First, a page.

Principal Investigators: Misha Sharma
Research Team: Misha Sharma
LEAD Centre: Centre for Microfinance (CMF)
Focus Area: Credit
Project Geography: Tamil Nadu, India
Partner: Manappuram Finance Limited
Status: Completed


India is one of the biggest markets for gold and gold loan. Reasons for this are spread across various social, economic and cultural dimensions. According to World Gold Council, India accounts for 10% of total world gold stock, of which rural India accounts for 65% of the total gold stock. For Indians, gold is not just a commodity, but an auspicious metal that they buy for various purposes on different occasions. There has always been a high demand for gold in India, irrespective of prices. During 2001- 2012, the annual demand for gold remained relatively stable at around 700 to 900 tonnes despite constant rise in prices during the last ten years[1].
The gold loan market in India is broadly classified into two categories, namely: Organised Sector and Unorganised sector. Organised sector primarily constitutes of formal institutions like banks and NBFCs; unorganised sector includes informal institutions like private money lender and pawn broker. However, the market share between the unorganised and the organised sector is extremely skewed (75:25). Traditionally gold loans were provided only by informal market players, however, over the last few decades, there has been a considerable shift in this scenario as a pool of specialized financial institutions (NBFCs) have emerged catering to the financial needs of low-income households.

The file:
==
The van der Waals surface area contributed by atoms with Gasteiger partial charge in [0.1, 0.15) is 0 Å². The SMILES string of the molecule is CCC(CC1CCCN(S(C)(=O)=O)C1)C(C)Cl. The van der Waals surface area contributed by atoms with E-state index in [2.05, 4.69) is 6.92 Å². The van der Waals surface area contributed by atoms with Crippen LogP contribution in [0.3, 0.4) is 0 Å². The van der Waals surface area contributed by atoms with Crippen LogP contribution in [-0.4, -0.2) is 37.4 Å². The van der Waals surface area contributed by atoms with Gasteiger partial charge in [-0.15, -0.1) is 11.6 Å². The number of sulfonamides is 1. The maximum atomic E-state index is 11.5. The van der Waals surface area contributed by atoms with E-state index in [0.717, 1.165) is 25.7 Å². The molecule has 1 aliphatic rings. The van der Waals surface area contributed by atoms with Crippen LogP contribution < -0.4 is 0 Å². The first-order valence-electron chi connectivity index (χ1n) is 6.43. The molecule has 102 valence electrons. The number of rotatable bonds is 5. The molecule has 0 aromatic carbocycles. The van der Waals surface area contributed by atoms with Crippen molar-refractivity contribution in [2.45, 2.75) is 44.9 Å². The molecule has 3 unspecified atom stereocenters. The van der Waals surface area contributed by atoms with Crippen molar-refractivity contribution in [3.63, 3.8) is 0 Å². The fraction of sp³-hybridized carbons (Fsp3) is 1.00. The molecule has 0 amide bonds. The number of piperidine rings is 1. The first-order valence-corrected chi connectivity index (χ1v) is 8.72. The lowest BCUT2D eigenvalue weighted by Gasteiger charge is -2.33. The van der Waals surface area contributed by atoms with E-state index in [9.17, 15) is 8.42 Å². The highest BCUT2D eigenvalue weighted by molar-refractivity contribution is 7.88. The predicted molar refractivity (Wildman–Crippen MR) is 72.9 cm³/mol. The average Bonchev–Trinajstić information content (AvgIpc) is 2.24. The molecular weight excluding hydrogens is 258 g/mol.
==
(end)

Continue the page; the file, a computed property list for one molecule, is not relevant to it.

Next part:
Introduction to the study
This study is intended as a descriptive study to deepen the understanding of the characteristics and behaviors of the various stakeholders involved in the gold loan market. In specific, we present a comparative analysis of the formal and informal sector within the gold loan market by looking at the various factors associated with participation in unorganized versus organized sector and the different purposes for which gold loan are acquired.
The primary objectives of the study are as follows:

  • What are the characteristics of gold loan products versus other sources of credit (MFI’s, SHG’s, community based lending, etc.) available to the poor?
  • What are the characteristics of those customers that take gold loans from the organised sector vs. unorganised sector?
  • What factors are associated with participation in the unorganised and organised sectors of the gold loan market?
  • What are the various purposes for which poor acquire gold loans

Methodology and Research Design
The study uses survey methodology in order to answer the questions detailed above. For this purpose, data collection activities are conducted among 400 randomly selected gold loan clients in Karaikudi town of Sivagangai District, Tamil Nadu. We divide our sample equally, such that 200 clients have acquired loans from informal vendors (pawn brokers/private money lender) and the other 200 from formal vendors (banks/NBFCs). Since we want to maximize the statistical power so as to be able to observe trends when comparing clients of the unorganized sector vs. clients of the organized sector, we build a sample that is balanced along these characteristics. However, this study is only a correlational analysis and does not allow for any causal conclusion.
Study Status
The data collection and analysis for the study is complete and we are currently in the process of disseminating our study results to policy makers and practitioners through articles, blogs and working papers.

Related Resources

STUDY REPORT: Study Of Gold Loan Market As An Alternative Source Of Credit For Low Income Households